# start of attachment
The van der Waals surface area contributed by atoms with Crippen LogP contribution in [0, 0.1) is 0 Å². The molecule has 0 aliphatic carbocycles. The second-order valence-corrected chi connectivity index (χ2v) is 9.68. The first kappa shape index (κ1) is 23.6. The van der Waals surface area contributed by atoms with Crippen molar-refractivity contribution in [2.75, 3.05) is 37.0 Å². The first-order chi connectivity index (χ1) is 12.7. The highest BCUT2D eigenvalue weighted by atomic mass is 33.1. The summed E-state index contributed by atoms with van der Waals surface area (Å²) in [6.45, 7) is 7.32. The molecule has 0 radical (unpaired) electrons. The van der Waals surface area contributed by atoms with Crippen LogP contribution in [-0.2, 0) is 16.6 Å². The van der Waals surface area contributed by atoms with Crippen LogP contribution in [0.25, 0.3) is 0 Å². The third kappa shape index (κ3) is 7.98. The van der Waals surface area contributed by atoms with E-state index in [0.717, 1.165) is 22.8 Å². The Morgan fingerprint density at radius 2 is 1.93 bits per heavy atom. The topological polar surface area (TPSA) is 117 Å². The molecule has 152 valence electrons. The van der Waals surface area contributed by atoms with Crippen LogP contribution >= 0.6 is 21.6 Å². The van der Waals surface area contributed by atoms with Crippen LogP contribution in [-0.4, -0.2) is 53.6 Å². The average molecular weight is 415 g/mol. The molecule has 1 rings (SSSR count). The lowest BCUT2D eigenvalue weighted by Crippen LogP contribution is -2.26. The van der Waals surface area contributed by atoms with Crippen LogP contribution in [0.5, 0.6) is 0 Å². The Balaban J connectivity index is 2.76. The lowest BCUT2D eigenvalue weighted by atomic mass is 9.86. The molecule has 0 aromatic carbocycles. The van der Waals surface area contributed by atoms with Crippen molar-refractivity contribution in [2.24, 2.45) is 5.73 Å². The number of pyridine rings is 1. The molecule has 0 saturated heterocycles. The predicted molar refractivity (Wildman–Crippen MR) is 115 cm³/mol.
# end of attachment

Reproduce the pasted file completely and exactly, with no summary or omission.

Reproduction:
The van der Waals surface area contributed by atoms with Crippen LogP contribution in [0, 0.1) is 0 Å². The molecule has 0 aliphatic carbocycles. The second-order valence-corrected chi connectivity index (χ2v) is 9.68. The first kappa shape index (κ1) is 23.6. The van der Waals surface area contributed by atoms with Crippen molar-refractivity contribution in [2.75, 3.05) is 37.0 Å². The first-order chi connectivity index (χ1) is 12.7. The highest BCUT2D eigenvalue weighted by atomic mass is 33.1. The summed E-state index contributed by atoms with van der Waals surface area (Å²) in [6.45, 7) is 7.32. The molecule has 0 radical (unpaired) electrons. The van der Waals surface area contributed by atoms with Crippen LogP contribution in [-0.2, 0) is 16.6 Å². The van der Waals surface area contributed by atoms with Crippen LogP contribution in [0.25, 0.3) is 0 Å². The third kappa shape index (κ3) is 7.98. The van der Waals surface area contributed by atoms with E-state index in [0.717, 1.165) is 22.8 Å². The Morgan fingerprint density at radius 2 is 1.93 bits per heavy atom. The topological polar surface area (TPSA) is 117 Å². The molecule has 152 valence electrons. The van der Waals surface area contributed by atoms with Crippen LogP contribution >= 0.6 is 21.6 Å². The van der Waals surface area contributed by atoms with Crippen LogP contribution in [-0.4, -0.2) is 53.6 Å². The average molecular weight is 415 g/mol. The molecule has 1 rings (SSSR count). The lowest BCUT2D eigenvalue weighted by Crippen LogP contribution is -2.26. The van der Waals surface area contributed by atoms with Crippen LogP contribution in [0.5, 0.6) is 0 Å². The Balaban J connectivity index is 2.76. The lowest BCUT2D eigenvalue weighted by atomic mass is 9.86. The molecule has 0 aromatic carbocycles. The van der Waals surface area contributed by atoms with Crippen molar-refractivity contribution in [2.24, 2.45) is 5.73 Å². The number of pyridine rings is 1. The molecule has 0 saturated heterocycles. The predicted molar refractivity (Wildman–Crippen MR) is 115 cm³/mol.